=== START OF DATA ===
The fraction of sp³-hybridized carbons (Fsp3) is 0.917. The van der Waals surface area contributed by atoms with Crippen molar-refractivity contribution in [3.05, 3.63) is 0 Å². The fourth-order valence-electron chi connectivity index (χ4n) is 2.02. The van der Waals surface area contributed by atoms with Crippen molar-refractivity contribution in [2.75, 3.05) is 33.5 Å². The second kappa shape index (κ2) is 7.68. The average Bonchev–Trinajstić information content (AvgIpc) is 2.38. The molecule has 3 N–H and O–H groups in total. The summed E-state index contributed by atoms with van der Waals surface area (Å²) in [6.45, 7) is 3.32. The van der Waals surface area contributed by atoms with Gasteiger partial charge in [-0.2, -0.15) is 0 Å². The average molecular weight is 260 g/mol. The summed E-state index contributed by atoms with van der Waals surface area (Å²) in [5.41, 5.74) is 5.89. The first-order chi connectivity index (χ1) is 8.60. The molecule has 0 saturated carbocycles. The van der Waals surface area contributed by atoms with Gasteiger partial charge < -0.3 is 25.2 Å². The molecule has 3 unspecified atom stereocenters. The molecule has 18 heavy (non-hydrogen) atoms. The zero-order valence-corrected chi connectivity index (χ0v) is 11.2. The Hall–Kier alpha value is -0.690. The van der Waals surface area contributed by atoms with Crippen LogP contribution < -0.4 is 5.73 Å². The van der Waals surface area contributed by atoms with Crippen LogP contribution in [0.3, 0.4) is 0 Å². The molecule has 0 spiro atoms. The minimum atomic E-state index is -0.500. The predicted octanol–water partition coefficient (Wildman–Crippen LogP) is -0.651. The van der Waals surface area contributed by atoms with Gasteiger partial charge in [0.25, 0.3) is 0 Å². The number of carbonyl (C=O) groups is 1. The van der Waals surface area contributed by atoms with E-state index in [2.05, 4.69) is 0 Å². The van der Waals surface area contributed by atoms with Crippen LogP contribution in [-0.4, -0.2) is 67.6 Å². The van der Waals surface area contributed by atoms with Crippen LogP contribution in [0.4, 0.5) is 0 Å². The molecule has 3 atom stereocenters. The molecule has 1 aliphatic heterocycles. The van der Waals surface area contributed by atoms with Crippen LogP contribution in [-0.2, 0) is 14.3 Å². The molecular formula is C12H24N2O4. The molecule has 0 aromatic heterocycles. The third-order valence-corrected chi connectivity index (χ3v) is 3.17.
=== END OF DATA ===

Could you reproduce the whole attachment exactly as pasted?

The fraction of sp³-hybridized carbons (Fsp3) is 0.917. The van der Waals surface area contributed by atoms with Crippen molar-refractivity contribution in [3.05, 3.63) is 0 Å². The fourth-order valence-electron chi connectivity index (χ4n) is 2.02. The van der Waals surface area contributed by atoms with Crippen molar-refractivity contribution in [2.75, 3.05) is 33.5 Å². The second kappa shape index (κ2) is 7.68. The average Bonchev–Trinajstić information content (AvgIpc) is 2.38. The molecule has 3 N–H and O–H groups in total. The summed E-state index contributed by atoms with van der Waals surface area (Å²) in [6.45, 7) is 3.32. The van der Waals surface area contributed by atoms with Gasteiger partial charge in [-0.2, -0.15) is 0 Å². The average molecular weight is 260 g/mol. The summed E-state index contributed by atoms with van der Waals surface area (Å²) in [5.41, 5.74) is 5.89. The first-order chi connectivity index (χ1) is 8.60. The molecule has 0 saturated carbocycles. The van der Waals surface area contributed by atoms with Gasteiger partial charge < -0.3 is 25.2 Å². The molecule has 3 unspecified atom stereocenters. The molecule has 18 heavy (non-hydrogen) atoms. The zero-order valence-corrected chi connectivity index (χ0v) is 11.2. The Hall–Kier alpha value is -0.690. The van der Waals surface area contributed by atoms with Crippen LogP contribution < -0.4 is 5.73 Å². The van der Waals surface area contributed by atoms with Crippen LogP contribution in [0.3, 0.4) is 0 Å². The molecule has 0 spiro atoms. The minimum atomic E-state index is -0.500. The predicted octanol–water partition coefficient (Wildman–Crippen LogP) is -0.651. The van der Waals surface area contributed by atoms with Gasteiger partial charge in [0.25, 0.3) is 0 Å². The number of carbonyl (C=O) groups is 1. The van der Waals surface area contributed by atoms with E-state index in [2.05, 4.69) is 0 Å². The van der Waals surface area contributed by atoms with Crippen LogP contribution in [-0.4, -0.2) is 67.6 Å². The van der Waals surface area contributed by atoms with Crippen LogP contribution in [0.4, 0.5) is 0 Å². The molecule has 3 atom stereocenters. The molecule has 1 aliphatic heterocycles. The van der Waals surface area contributed by atoms with Crippen LogP contribution in [-0.2, 0) is 14.3 Å². The molecular formula is C12H24N2O4. The molecule has 0 aromatic heterocycles. The third-order valence-corrected chi connectivity index (χ3v) is 3.17.